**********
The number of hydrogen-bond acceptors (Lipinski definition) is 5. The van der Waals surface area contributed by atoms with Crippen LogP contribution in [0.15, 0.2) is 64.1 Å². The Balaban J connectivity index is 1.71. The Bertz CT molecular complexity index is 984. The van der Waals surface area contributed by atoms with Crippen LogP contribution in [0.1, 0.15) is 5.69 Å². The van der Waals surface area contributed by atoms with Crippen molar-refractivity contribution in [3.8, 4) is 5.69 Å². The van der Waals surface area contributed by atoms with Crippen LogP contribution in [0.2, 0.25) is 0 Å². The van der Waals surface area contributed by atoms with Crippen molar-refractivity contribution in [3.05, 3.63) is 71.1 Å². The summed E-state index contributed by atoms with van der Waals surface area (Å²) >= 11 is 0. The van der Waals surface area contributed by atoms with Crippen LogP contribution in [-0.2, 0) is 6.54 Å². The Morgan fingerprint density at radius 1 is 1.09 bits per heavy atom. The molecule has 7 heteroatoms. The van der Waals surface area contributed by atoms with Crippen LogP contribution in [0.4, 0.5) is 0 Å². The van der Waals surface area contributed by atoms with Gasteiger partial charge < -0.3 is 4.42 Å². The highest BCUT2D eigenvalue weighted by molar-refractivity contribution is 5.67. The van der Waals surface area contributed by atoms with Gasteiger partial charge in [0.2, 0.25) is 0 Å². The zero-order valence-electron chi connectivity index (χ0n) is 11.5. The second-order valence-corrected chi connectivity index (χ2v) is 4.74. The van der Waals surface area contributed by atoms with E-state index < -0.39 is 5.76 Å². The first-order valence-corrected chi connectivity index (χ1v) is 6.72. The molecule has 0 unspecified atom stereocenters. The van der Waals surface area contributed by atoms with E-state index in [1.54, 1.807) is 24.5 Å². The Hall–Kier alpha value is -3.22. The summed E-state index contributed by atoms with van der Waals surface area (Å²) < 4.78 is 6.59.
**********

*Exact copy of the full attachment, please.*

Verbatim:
The number of hydrogen-bond acceptors (Lipinski definition) is 5. The van der Waals surface area contributed by atoms with Crippen LogP contribution in [0.15, 0.2) is 64.1 Å². The Balaban J connectivity index is 1.71. The Bertz CT molecular complexity index is 984. The van der Waals surface area contributed by atoms with Crippen LogP contribution in [0.1, 0.15) is 5.69 Å². The van der Waals surface area contributed by atoms with Crippen molar-refractivity contribution in [3.8, 4) is 5.69 Å². The van der Waals surface area contributed by atoms with Crippen LogP contribution in [0.2, 0.25) is 0 Å². The van der Waals surface area contributed by atoms with Crippen molar-refractivity contribution in [3.05, 3.63) is 71.1 Å². The summed E-state index contributed by atoms with van der Waals surface area (Å²) >= 11 is 0. The van der Waals surface area contributed by atoms with Crippen LogP contribution in [-0.2, 0) is 6.54 Å². The Morgan fingerprint density at radius 1 is 1.09 bits per heavy atom. The molecule has 7 heteroatoms. The van der Waals surface area contributed by atoms with Crippen LogP contribution in [0.4, 0.5) is 0 Å². The van der Waals surface area contributed by atoms with Gasteiger partial charge < -0.3 is 4.42 Å². The highest BCUT2D eigenvalue weighted by molar-refractivity contribution is 5.67. The van der Waals surface area contributed by atoms with Gasteiger partial charge in [0.2, 0.25) is 0 Å². The zero-order valence-electron chi connectivity index (χ0n) is 11.5. The second-order valence-corrected chi connectivity index (χ2v) is 4.74. The van der Waals surface area contributed by atoms with E-state index < -0.39 is 5.76 Å². The first-order valence-corrected chi connectivity index (χ1v) is 6.72. The molecule has 0 unspecified atom stereocenters. The van der Waals surface area contributed by atoms with E-state index in [1.54, 1.807) is 24.5 Å². The Hall–Kier alpha value is -3.22. The summed E-state index contributed by atoms with van der Waals surface area (Å²) < 4.78 is 6.59.